Robots at work


Printing, not plastics, young person

Tuesday, 8 December, 2015 0 Comments

This is a post about Industry 4.0, the next Industrial Revolution, in which everything from toasters to thermostats will be connected to the internet. But first, The Graduate, a 1967 film directed by Mike Nichols that tells the story of Benjamin Braddock (Dustin Hoffman), an aimless young graduate, who is seduced by an older woman, Mrs. Robinson (Anne Bancroft), and then falls in love with her daughter Elaine (Katharine Ross). With its air of rebellion and a soundtrack by Simon & Garfunkel, The Graduate captured the counter-culture of the Sixties and is now regarded as a classic. At one point, during a party, this exchange takes place between Benjamin and Mr. McGuire, a businessman, who embodies mainstream society:

Mr. McGuire: “I just want to say one word to you. Just one word.”
Benjamin: “Yes, sir.”
Mr. McGuire: “Are you listening?”
Benjamin: “Yes, I am.”
Mr. McGuire: “Plastics.”
Benjamin: “Exactly how do you mean?”
Mr. McGuire: “There’s a great future in plastics.”

Now, back to Industry 4.0. For Jaime Marijuán Castro, a consultant in the electronics industry, printing is the new plastics. More precisely, 3D printing. In a recent post for IBM’s Insights on Business blog, he placed a wager on 3D scanning and printing:

“This is my favorite and the one I am betting on. It is going to radically change the way products are built and marketed. Imagine 3D print vending machines at your nearby convenience store you can use to produce your own designs in a matter of minutes, or the ability to provide remote maintenance services and delivering a replacement part without shipping it. Some factories are already producing plastic parts with 3D printers but I still think this technology is slow and very limited. It will not reach economic viability before the next 10 years. Modularity, interoperability, virtualization and service orientation are brought in by the 3D tech and — like the autonomous vehicle — you don’t want to be the last exploring its potential.”

Is it a bet worth making? Right on cue, Fortune is reporting that a patent application submitted by Apple shows the company is thinking about 3D printing. Make of note of it. It might be the new plastics.


Saving live with better UI

Friday, 10 July, 2015 0 Comments

Better user interface design can save lives says Harold Thimbleby, a professor of computer science at Swansea University, who is well known for his works on user interface design in the field of human-computer interaction. As Steve Jobs once said, “Design is not just what it looks like and feels like. Design is how it works.”


Dei ex machina

Thursday, 14 May, 2015 0 Comments

Speaking at the Zeitgeist 2015 conference in London on Tuesday, the famed physicist, cosmologist and author Stephen Hawking had this to say: “Computers will overtake humans with AI at some within the next 100 years. When that happens, we need to make sure the computers have goals aligned with ours.” In its report, Geek.com illustrated Hawking’s prediction with a terrifying Terminator image. As the world knows, Hawking signed an open letter alongside Elon Musk earlier this year warning that Artificial Intelligence (AI) development should not go on uncontrolled, and guess which image The Independent uses today to highlight a story about Musk and his AI concerns? That’s right, the Terminator.

The cliché rules when it comes to AI it seems. We should be grateful, then, that Alex Garland’s Ex Machina is more imaginative and less lazy about the subject. The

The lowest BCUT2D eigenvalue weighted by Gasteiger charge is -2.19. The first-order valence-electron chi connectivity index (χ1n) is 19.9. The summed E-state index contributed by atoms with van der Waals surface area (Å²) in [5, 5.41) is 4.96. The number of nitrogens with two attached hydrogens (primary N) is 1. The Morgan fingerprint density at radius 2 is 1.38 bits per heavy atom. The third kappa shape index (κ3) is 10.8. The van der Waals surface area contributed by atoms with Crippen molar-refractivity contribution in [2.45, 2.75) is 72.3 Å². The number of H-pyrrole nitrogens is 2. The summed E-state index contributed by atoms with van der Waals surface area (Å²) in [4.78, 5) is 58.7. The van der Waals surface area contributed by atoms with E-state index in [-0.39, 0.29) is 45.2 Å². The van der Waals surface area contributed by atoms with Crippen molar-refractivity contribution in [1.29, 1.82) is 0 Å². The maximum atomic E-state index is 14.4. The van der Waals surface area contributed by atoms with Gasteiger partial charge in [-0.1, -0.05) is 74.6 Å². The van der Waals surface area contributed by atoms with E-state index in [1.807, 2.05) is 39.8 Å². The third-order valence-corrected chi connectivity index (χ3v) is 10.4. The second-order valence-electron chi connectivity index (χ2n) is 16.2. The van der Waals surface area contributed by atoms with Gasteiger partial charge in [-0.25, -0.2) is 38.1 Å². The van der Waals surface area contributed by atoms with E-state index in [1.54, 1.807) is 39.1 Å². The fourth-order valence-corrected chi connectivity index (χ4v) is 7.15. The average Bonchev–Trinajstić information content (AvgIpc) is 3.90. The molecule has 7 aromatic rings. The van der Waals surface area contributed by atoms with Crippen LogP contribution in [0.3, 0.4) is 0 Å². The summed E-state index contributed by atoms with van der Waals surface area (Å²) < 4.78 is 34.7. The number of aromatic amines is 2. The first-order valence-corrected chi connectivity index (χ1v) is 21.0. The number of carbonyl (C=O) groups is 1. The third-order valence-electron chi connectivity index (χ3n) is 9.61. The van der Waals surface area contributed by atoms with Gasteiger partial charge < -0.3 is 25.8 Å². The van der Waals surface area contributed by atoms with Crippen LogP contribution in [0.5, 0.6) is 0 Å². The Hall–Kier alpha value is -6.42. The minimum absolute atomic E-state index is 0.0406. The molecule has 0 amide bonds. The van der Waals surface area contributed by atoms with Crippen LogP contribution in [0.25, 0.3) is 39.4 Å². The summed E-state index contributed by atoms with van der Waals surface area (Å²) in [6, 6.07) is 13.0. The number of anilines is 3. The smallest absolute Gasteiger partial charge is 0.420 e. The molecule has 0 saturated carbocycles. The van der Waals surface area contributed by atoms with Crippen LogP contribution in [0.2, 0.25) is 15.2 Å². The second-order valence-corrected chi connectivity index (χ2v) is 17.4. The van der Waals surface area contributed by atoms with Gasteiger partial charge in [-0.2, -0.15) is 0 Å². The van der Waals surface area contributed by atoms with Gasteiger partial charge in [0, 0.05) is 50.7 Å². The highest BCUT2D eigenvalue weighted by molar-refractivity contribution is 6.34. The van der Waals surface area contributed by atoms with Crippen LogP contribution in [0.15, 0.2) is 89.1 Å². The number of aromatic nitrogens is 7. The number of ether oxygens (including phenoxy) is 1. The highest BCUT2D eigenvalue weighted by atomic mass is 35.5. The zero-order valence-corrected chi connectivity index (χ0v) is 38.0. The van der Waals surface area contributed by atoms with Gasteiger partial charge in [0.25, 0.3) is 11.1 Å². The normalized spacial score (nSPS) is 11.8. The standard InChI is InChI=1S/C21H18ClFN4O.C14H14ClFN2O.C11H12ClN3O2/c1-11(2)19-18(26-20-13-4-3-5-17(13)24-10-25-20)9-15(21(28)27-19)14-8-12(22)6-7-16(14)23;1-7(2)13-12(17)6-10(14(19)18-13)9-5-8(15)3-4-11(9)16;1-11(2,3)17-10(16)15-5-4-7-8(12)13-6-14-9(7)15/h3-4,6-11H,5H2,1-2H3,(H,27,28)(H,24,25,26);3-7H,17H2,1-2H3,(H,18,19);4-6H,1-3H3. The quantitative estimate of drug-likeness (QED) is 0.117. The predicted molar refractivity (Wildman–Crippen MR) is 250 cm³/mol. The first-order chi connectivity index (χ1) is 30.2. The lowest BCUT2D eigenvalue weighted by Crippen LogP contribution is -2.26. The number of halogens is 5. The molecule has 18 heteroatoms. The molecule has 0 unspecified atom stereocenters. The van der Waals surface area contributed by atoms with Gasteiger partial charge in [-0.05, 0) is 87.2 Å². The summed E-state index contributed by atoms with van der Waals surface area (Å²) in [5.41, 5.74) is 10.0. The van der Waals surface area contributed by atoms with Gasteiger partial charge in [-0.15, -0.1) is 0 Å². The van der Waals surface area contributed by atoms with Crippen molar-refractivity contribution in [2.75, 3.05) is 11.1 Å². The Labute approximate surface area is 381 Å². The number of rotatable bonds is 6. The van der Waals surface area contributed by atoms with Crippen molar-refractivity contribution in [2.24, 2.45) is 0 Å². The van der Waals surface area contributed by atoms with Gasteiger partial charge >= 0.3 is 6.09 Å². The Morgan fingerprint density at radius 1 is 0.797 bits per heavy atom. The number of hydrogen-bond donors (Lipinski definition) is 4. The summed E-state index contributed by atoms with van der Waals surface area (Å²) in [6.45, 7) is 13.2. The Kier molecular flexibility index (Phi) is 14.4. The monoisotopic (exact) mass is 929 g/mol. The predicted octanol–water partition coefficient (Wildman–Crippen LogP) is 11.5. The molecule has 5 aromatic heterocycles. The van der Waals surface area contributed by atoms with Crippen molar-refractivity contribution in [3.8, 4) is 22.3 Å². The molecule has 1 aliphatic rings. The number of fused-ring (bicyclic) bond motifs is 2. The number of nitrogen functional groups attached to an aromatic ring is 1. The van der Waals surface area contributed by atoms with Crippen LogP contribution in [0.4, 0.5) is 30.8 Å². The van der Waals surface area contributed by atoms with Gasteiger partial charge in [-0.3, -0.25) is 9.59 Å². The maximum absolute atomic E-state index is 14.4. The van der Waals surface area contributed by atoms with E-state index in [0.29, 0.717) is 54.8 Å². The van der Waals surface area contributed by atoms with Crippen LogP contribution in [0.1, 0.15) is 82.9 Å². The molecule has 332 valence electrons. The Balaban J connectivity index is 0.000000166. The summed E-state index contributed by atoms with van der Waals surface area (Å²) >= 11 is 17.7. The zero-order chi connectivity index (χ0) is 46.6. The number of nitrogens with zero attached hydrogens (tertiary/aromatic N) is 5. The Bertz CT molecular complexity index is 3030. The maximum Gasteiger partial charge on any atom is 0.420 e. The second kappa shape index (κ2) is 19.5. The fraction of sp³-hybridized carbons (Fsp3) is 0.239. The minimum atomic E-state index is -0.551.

film takes an adult approach to AI (full frontal nudity included) and explores ethics, consciousness, sexuality and search engines in its quest for answers.

In the film, Google becomes Bluebook, a nod to Wittgenstein’s notes on language games. Bluebook was founded by a tech genius called Nathan (Oscar Isaac), who retreats from Silicon Valley to create Ava (Alicia Vikander), a consciously erotic humanoid robot. The fun begins when a young Bluebook programmer Caleb (Domhnall Gleeson) arrives after having won a company lottery and it’s his job to subject Ava to the Turing test. Thanks to the hot London visual effects company, Double Negative, Alex Garland’s humanoids are irresistible and it’s only a matter of time before love and hate and murder are in the air. But there’s humour, too. This is one of our favourite scenes.


The new energy vampires

Tuesday, 24 February, 2015 0 Comments

Most homes use a lot less energy to heat or cool indoor air than they did in the 1970s. “That’s the good news,” says Matt Power of Green Builder Media, “But the bad news is that during that time we’ve added electric gadget after gadget to our ‘normal’ household environment.” These are the new energy vampires that drain away power in standby mode and they’re abetted by the digital devices that are constantly running or charging. Around the corner is the Internet of Things that will draw down even more electricity to to churn out Big Data.

Today, it was announced that the technology giant IBM and the chip designer ARM are marketing a “starter kit” designed to speed up the invention of internet-connected things. They say that “it can take just five minutes to unbox the equipment and start sending readings to online apps.” Not a word about the energy needed to make all this happen, though.

Internet of Things


TAG Heuer + Xiaomi

Wednesday, 7 January, 2015 0 Comments

Silke Koltrowitz, reporting for Reuters: “TAG Heuer is pushing ahead with plans for a smartwatch to more directly compete with the likes of the Apple Watch and may make acquisitions to help drive the strategy, its head said on Tuesday.”

Matt Richman, an up-and-coming tech blogger, is not buying it: “TAG Heuer’s smartwatch won’t sell. There’s no market for it,” he wrote. His reasoning: “In order to have even a chance of being as feature-rich as Apple Watch, then, TAG’s smartwatch will have to pair with an Android phone. However, TAG wearers aren’t Android users. Rich people buy TAG watches, but rich people don’t buy Android phones.”

But what if rich people were to buy those “Apple of China” phones? In his predictions for 2015, Fred Wilson noted: “Xiaomi will spend some of the $1.1bn they just raised coming to the US. This will bring a strong player in the non-google android sector into the US market and legitimize a ‘third mobile OS’ in the western world. The good news for developers is developing for non-google android is not much different than developing for google android.”

TAG Heuer and Xiaomi? Matt Richman points out that Jony Ive, the Senior Vice President of Design at Apple, said, “Switzerland is fucked,” but China and Switzerland might not be so easy to dismiss.

Xiaomi